My blog is updated periodically and covers a wide range of topics. I blog about research, academic life, and some personal interests.


#AcWriMo Day 16: In Which I Ramble About Limits

1. What did I accomplish?

Tonight I started setting small, manageable goals. I have been working on big goals and big accomplishments because of the time frame, but these night work sessions took a VERY HEAVY toll and knocked me out for a day. I was able to sustain a good work habit working late for awhile, but I can’t sustain it for a month. It’s not possible. And while my AcWriMo goals are still possible, I think I will have to move some other goals around. 

More specifically, I have finished my most pertinent reading for my first prelim. I am continuing to read as I write, but I had to decide (as I have heard many say) that at some point, you have to say: I have read enough. And I have. This prelim draws on texts that I have been reading for over two years. I am ready to write. I understand the material. The extra reading will largely, I believe, simply be a gatekeeping measure–a peppering of citations to show I have consulted the relevant sources. But my research area is well-documented and much of the literature is somewhat repetitive as a result. New knowledge takes awhile to develop–each new article adds something new, but a small something. And the bulk of the stuff is repetition of things I learned in other sources.

So I am writing. As questions arise, I will consult relevant sources. But I am getting started. And it is going well–I’m planning a writing binge this weekend. If I can knock this baby out by the end of the weekend, I will be in good shape. And it is possible. The prelim is roughly 20-30 pages normally–that’s doable if I sacrifice some rest again. I do have a concert to attend Sunday night (see this post to learn more about why I’m excited about seeing Derek Webb), so if keep my eye on THAT ball, I can get this done.

Oh and I presented at conference. So one of the tasks that was hanging in the air is COMPLETELY done. Just need to update the CV.

2. What can I do better?

I may have to push the second prelim to December. I don’t think it’s possible anymore. I think setting that goal was folly–a feature of sometimes believing I have superhuman abilities. When you get this far into grad school and accomplished a lot, it’s hard not to sometimes feel like you can do stuff that you can’t really do. Which is, I think, a really important point that many grad students forget. We all overcommit. It happens. And it’s important to set goals. And during November, it’s important to set big goals. But two 20-pagers in a month with research only completely done for one? Come on. We all have limits. And I’m not talking about work-life balance stuff. That’s important (although I sacrifice it sometimes, like during AcWriMo), but it doesn’t apply here. I’m talking about the limits of the human body.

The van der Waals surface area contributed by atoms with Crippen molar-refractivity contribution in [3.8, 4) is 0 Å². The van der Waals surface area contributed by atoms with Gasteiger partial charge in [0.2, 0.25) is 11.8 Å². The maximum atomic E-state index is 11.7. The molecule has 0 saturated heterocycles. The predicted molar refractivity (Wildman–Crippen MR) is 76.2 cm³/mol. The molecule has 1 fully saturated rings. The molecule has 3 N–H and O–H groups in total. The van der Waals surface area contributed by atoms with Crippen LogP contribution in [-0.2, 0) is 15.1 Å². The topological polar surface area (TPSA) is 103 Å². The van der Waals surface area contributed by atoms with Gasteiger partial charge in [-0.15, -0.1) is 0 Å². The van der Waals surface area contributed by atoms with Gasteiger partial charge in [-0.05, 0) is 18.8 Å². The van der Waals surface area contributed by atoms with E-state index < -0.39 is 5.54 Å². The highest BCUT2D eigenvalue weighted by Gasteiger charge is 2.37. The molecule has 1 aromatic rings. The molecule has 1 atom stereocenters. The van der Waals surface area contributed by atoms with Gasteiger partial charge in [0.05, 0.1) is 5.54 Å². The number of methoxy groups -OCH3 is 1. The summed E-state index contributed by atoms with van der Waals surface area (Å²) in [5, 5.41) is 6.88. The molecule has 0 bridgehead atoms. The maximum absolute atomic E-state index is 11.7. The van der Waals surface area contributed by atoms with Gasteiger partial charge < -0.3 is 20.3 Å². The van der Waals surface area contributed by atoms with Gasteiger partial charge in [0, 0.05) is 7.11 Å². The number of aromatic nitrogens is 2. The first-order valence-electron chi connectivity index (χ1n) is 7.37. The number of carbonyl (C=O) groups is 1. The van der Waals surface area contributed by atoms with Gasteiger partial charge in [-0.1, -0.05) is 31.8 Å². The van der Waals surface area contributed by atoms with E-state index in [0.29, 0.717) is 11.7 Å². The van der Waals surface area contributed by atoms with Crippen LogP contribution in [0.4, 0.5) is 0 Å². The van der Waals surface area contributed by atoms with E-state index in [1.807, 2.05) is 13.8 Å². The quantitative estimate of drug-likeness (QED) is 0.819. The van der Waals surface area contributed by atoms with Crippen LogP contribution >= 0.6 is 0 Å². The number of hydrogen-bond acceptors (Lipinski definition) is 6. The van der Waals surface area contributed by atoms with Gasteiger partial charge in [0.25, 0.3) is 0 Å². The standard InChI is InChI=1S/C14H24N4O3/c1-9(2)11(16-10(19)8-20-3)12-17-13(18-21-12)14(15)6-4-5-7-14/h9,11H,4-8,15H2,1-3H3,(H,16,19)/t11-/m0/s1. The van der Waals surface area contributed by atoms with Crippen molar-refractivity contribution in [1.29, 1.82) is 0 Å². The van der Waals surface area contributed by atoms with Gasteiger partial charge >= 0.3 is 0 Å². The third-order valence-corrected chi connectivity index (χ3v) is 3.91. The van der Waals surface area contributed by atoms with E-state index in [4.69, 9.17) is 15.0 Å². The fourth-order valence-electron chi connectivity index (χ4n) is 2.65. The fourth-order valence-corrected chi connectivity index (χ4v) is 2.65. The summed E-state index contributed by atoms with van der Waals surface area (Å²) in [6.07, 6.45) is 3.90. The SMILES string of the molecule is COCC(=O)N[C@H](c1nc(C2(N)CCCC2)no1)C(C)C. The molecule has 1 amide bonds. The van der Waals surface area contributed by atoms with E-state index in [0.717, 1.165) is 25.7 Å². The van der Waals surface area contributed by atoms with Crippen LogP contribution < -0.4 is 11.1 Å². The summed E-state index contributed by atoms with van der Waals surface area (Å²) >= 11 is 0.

What can I do better? Just be honest about what’s possible. I can run on a little sleep. I can’t run on virtually no sleep.

With that, time to hit the sack.

Why @derekwebb Should Come Back To Twitter

It started with this:

And then this:

And that was it. Derek Webb was done with Twitter. (more…)

#AcWriMo Day 9

What did I accomplish?
I completed my poster this weekend, which was a new addition after the abstract I submitted was accepted. I have been reading, but not NEARLY fast enough to get the prelim done. I’m going to have to binge on reading in the next few days so I can start writing by next week. Furthermore, I simply do not see it as being possible to get everything that I need to get done without adding one more writing project–another prelim that is inclusive of topics I’m currently researching. To manage this new goal, I’m dropping another one: no substantial blogging (read: non-AcWriMo blogs) until everything else is done. I am now officially in over my head. But I don’t care. This is what I live for. It WILL get done. I can lose some sleep for this.

What can I do better?
I’ve been productive in the evenings because I am a nightowl. But mornings suffer from lack of productivity. Using the JFDI approach, I’m going to have to grit my teeth and tell myself: “It’s just for this month. You get to sleep during December.” I have time on Tuesdays and Thursdays to get an article read. So that’s the plan.

I know none of this is healthy. But if I want to finish this stuff, I have to sacrifice. It will pay off in dividends later.

Let’s do this.

#AcWriMo Day 3

1. What did I accomplish?

Yesterday I completed a submission to a journal of a book review I had completed awhile ago. I had initially selected a certain journal, and I formatted my text to meet their word length requirements. But then I found out that they did not have open submissions for book reviews, so it took some time to find another journal that did have open submissions for book reviews. After that, I set up my account with the journal, wrote a cover letter, wrote an author bio, and then hit submit. My first single author pub is in the review process.